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How Amazon’s Bottomless Appetite Became Corporate America’s Nightmare


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Amazon makes no sense. It’s the most befuddling, illogically sprawling, and—to a growing sea of competitors—flat-out terrifying company in the world.

 

It sells soap and produces televised soap operas. It sells complex computing horsepower to the U.S. government and will dispatch a courier to deliver cold medicine on Christmas Eve. It’s the third-most-valuable company on Earth, with smaller annual profits than Southwest Airlines Co., which as of this writing ranks 426th. Chief Executive Officer Jeff Bezos is the world’s richest person, his fortune built on labor conditions that critics say resemble a Dickens novel with robots, yet he has enough mainstream appeal to play himself in a Super Bowl commercial. Amazon was born in cyberspace, but it occupies warehouses, grocery stores, and other physical real estate equivalent to 90 Empire State Buildings, with a little left over.

 

Investors have grown to love Amazon.com Inc. despite, or perhaps because of, its contradictions. Shareholders pushed its value above Microsoft Corp.’s for the first time on Valentine’s Day and to an all-time high of $774 billion on March 12. Only Apple Inc. and Google parent Alphabet Inc. remain more valuable, and unlike them, Amazon breaks all the rules of the modern corporation. It’s also wielding its power against an unprecedented range of other businesses.

 

Bezos’ brainchild has been fast-growing, influential, and anomalous for most of its 24 years, but it’s entered a new phase. Its dominance can’t be contained to a few areas such as books, electronics, or even computer networks. Remember my colleague Brad Stone’s book The Everything Store? That title may have undersold Bezos’ ambitions. He seems to want to establish his place in every industry. Parcel delivery, supermarkets and packaged foods, apparel, trucking, auto parts, pharmaceuticals, real estate brokerages, makeup, concert ticketing, swimming pool supplies, and banking are just a sampling of the fields battered at various points in the past year because of Amazon’s encroachment or even rumors of its interest in entering them. Amazon declined to comment for this story.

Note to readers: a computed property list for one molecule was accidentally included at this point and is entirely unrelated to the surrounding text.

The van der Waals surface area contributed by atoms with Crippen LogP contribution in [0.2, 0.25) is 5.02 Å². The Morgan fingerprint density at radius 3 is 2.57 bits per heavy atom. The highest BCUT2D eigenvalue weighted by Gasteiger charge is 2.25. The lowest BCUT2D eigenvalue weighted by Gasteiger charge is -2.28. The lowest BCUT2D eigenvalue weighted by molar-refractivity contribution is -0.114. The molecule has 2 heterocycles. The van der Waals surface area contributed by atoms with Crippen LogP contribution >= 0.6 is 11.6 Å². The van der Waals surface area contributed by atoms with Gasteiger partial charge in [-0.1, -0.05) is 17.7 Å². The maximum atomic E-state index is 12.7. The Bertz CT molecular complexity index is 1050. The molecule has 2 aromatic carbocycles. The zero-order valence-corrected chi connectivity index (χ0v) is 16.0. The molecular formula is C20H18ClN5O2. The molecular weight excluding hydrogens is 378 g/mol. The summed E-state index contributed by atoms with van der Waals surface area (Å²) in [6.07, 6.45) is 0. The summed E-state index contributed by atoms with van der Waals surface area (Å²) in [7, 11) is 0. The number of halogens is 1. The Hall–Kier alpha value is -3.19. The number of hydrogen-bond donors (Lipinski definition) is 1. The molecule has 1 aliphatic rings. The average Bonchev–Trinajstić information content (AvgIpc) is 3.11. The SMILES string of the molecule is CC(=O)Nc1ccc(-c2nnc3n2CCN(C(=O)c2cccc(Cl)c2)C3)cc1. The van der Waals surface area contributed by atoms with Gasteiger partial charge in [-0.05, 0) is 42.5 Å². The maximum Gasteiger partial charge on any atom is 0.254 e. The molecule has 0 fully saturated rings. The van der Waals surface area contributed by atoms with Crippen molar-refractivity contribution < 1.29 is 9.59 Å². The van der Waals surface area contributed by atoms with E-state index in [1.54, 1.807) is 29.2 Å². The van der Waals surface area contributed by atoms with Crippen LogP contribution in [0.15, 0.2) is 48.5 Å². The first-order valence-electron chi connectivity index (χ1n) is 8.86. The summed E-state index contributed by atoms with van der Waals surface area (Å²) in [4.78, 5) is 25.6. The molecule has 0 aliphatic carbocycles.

The company has grown so large and difficult to comprehend that it’s worth taking stock of why and how it’s left corporate America so thoroughly freaked out. Executives at the biggest U.S. companies mentioned Amazon thousands of times during investor calls last year, according to transcripts—more than President Trump and almost as often as taxes. Other companies become verbs because of their products: to Google or to Xerox. Amazon became a verb because of the damage it can inflict on other companies. To be Amazoned means to have your business crushed because the company got into your industry. And fear of being Amazoned has become such a defining feature of commerce, it’s easy to forget the phenomenon has arisen mostly in about three years.

 

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